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10 Ways to Stick Out on Twitter During a Presidential Debate

October 17, 2016 - 8:24am
Who gets heard when everyone is tweeting? Here are 10 tips to better prepare for and live-tweet the presidential debates
You’ve heard us tell you a million times that organizations and experts alike should be live-tweeting during big public events, like presidential debates and the State of the Union address. 
 
But as anyone who has attempted tweeting during these major events knows, Twitter is BUSY. And it can be really difficult to break through the noise to make a difference on these hectic nights.
 
Who gets heard when everyone is tweeting? Here are 10 tips to better prepare for and live-tweet the presidential debates.
 

Before the Debate

1. Tweet questions you want the debate moderators to ask.

This is an opportunity to frame the issues for media and your followers, as well as potentially influencing the moderators selection of questions themselves. Don’t forget to include the moderators’ Twitter handles in your tweets. 

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2. Prepare a compendium of your best content with sample tweets and a compelling image for each tweet.

(Twitter’s new rules allows you to send up to 4 images per tweet, and the images don’t count against the character limit.) Share a few before the debate and then be ready to push out all of the content in rapid succession when/if your issue comes up.

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Go through your internal approval process (if you have to) on all content before the debate. Include relevant statistics, studies and resources to conduct real-time fact checking of the candidates and moderators.

3. Decide how to communicate with your collaborators.

Create a Slack channel, Google Chat, or single Twitter Direct Message with other advocates to be able to discuss, react, brainstorm and share content during the debate in real-time.

In contrast to an email thread, which can quickly become unwieldy and hard to follow when there's a lot of traffic, Slack's interface makes following the conversation and finding the information you need quick and easy.

During the Debate

4. Identify the trending debate-specific hashtag and use it in every tweet in addition to your issue-specific hashtag.

(Such as #ReviveCivility, #ItWasTorture, #CloseGitmo, #TakeOnHate #RefugeesWelcome #goldstarfamilies #VetsvsHate, #FightBigMoney, #NoRedButton.)

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5. Be creative.
To cut through all the noise on Twitter during the debate, make your content pop with a graphic, GIF, or video. (Example: Use GIFs created to showcase your policy goals, like here and here).
 
 
Use Twitter polls to engage your followers in a discussion and gauge reaction to the debate. Screenshot or quote the worst, most egregious opposition tweets to frame both sides of debate.
 
6. Don’t hold back when your moment arises in the debate.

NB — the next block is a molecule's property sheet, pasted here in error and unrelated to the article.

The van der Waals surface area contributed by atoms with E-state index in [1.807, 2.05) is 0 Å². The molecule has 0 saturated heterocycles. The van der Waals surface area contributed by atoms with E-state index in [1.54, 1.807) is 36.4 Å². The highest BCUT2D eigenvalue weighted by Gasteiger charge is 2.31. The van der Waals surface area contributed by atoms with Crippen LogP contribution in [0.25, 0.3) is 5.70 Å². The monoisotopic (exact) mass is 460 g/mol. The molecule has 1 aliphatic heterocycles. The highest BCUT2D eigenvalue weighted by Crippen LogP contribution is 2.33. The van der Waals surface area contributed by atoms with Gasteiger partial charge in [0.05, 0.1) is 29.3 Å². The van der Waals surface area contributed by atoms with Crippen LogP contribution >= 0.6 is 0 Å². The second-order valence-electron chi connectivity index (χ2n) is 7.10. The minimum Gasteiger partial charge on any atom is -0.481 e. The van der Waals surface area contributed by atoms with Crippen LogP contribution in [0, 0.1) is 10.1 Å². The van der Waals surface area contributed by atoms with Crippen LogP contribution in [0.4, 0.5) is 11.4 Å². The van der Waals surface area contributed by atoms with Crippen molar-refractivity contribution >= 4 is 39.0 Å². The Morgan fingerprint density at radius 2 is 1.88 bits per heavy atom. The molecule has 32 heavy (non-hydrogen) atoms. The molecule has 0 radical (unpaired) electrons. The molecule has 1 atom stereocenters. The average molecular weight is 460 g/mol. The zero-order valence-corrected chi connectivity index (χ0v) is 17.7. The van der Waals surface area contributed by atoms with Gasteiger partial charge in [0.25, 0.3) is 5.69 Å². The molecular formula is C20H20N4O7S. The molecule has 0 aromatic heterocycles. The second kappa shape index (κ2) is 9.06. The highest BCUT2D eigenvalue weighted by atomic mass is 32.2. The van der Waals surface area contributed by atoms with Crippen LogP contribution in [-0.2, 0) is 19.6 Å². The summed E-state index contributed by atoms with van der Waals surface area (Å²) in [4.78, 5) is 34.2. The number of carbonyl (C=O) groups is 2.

If you don’t respond strongly within a minute or two of when an issue you work on comes up in the debate, it may be too late to respond.
 
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The conversation moves quickly from issue to issue and making yours into a trending topic requires decisive action. Make sure your internal approval process for content has been agreed to ahead of time so there is no hesitation. 
 
7. Hold the moderators and media accountable.
Much of the conversation during a debate focuses on the moderator’s tone, choice of questions and perceived fairness.
 
Don’t like where a question is headed or have something to offer? This is a rare opportunity to comment on how the issues you work on are framed for the candidates and public to respond.
 
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8. Don’t just dictate diatribes, but engage in dialogue.
Attempt to average an equal ratio of tweets with your thoughts and replying to reporters, other spokespeople, or followers’ thoughts.
 
Consider using the personal accounts of your organization's staff to allow for more natural conversation and reaction.
 
Engage reporters in conversations, but remember to be friendly and not just self-promoting. (See our blog post here with tips for engaging journalists.)
 
Direct reporters to helpful resources and always try to make their jobs easier for them.
 
9. Quote accurately.
In the rush of wanting to capture something a candidate or the moderator said, avoid using quotation marks unless you’re sure that’s exactly what the person said.
 
Don’t overstate or imply the candidates said something if they clearly didn’t. Misleading reporters and your followers is the quickest way to lose credibility. 
 
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After the debate

10. Continue tweeting after the debate concludes.
The social media narrative that forms in the hours after the debate will likely dictate the traditional media narrative.
 
If you send out a post-debate statement to press, tweet a screenshot of your statement.
 
Finally, be sure to follow-back relevant users who engaged with you during the debate. These people likely heard about your organization for the first time, so show them your appreciation.

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